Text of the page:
PLATTSBURGH — North Country Congressman Bill Owens has sponsored an amendment that would halt the proposed study of a border fee.
The amendment would prevent the Department of Homeland Security from using any funding to study or implement border-crossing fees for passenger vehicles and pedestrians at the northern and southern borders, according to a news release from Owens’s office.
“The idea of charging a border fee is wrong-headed, and the damage done to economic development and tourism along the border would cost more than the government could ever collect through fees,” Owens said.
“This amendment will bar the use of funds to study or implement a border fee, stopping the idea in its tracks. I am hopeful this amendment will continue through the legislative process and help convince DHS that it’s time to drop the idea altogether.”
Owens introduced the amendment as part of the Homeland Security Appropriations bill. It will be included in the bill when it comes to the floor of the House for a vote later this year.
As co-chairman of the Congressional Northern Border Caucus, Owens has opposed the border fee since it was first brought up.
The proposal to study a border fee was included in Homeland Security’s 2014 budget request.
According to the department’s budget submission, the study would assess “the feasibility and cost relating to establishing and collecting a land border crossing fee.”
The proposed fee would apply to both the northern and southwest borders of the United States. Homeland Security would require completion of the study within nine months of enactment.
In other border news, the Northern Border Regional Commission announced the availability of grant funding for job-creation projects in eligible northern border communities.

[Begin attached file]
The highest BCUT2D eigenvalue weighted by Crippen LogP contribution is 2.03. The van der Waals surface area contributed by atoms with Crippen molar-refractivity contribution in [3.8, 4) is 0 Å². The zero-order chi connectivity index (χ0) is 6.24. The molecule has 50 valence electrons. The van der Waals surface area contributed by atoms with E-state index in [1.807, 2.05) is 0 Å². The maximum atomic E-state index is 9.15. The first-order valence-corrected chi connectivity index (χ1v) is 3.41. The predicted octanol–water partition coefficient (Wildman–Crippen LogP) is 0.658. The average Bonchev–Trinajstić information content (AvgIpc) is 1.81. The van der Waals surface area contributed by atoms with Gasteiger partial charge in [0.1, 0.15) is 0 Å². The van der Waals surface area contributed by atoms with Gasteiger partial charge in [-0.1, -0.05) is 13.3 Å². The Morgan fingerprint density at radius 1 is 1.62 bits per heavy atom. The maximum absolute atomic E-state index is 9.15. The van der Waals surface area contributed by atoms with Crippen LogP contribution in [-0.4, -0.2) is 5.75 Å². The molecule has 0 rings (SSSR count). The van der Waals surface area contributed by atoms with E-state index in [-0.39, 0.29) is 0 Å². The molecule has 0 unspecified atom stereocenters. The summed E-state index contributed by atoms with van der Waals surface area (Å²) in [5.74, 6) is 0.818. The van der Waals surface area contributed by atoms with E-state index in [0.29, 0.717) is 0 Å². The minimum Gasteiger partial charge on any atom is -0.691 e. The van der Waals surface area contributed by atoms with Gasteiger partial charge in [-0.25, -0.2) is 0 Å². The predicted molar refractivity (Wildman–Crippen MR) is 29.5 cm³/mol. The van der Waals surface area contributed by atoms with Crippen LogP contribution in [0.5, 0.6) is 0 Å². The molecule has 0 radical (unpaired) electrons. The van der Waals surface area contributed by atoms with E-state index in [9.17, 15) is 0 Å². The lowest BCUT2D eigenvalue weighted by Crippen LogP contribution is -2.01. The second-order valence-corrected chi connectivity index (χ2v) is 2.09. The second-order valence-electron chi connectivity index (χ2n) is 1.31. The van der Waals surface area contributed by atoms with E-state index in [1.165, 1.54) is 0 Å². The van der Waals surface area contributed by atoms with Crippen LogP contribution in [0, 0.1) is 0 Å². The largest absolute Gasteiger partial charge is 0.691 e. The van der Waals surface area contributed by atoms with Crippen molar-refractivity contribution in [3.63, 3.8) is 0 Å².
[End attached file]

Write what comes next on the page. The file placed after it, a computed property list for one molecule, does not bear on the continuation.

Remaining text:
Owens is urging constituents to apply for the funds.
“The Northern Border Regional Commission is designed to support projects that will help create or retain jobs in our community,” he said in a release.
“I encourage all qualified applicants from the district to consider this opportunity and look forward to seeing the funds awarded later this year.”
Northern Border Regional Commission Co-Chairman Sandy Blitz indicated in a release that the panel intends to award roughly $1.2 million by late summer of this year.
COVERS 36 COUNTIES
The commission was created by Congress to alleviate economic distress and promote job opportunities throughout 36 counties in New York, Maine, New Hampshire and Vermont.
Eligible counties in New York’s 21st Congressional District include Clinton, Essex, Franklin, Fulton, Hamilton, Herkimer, Jefferson, Lewis and St. Lawrence.
According to the Border Commission release, grants will be awarded to projects that address infrastructure, job training, tourism and similar issues, while states develop their own process for ranking eligible applications that meet the commission’s criteria.
Interested participants can contact the New York Department of State at 473-3355 or their regional development corporation for more information.
Owens’s Watertown staff is also available to assist interested parties at (315) 782-3150.
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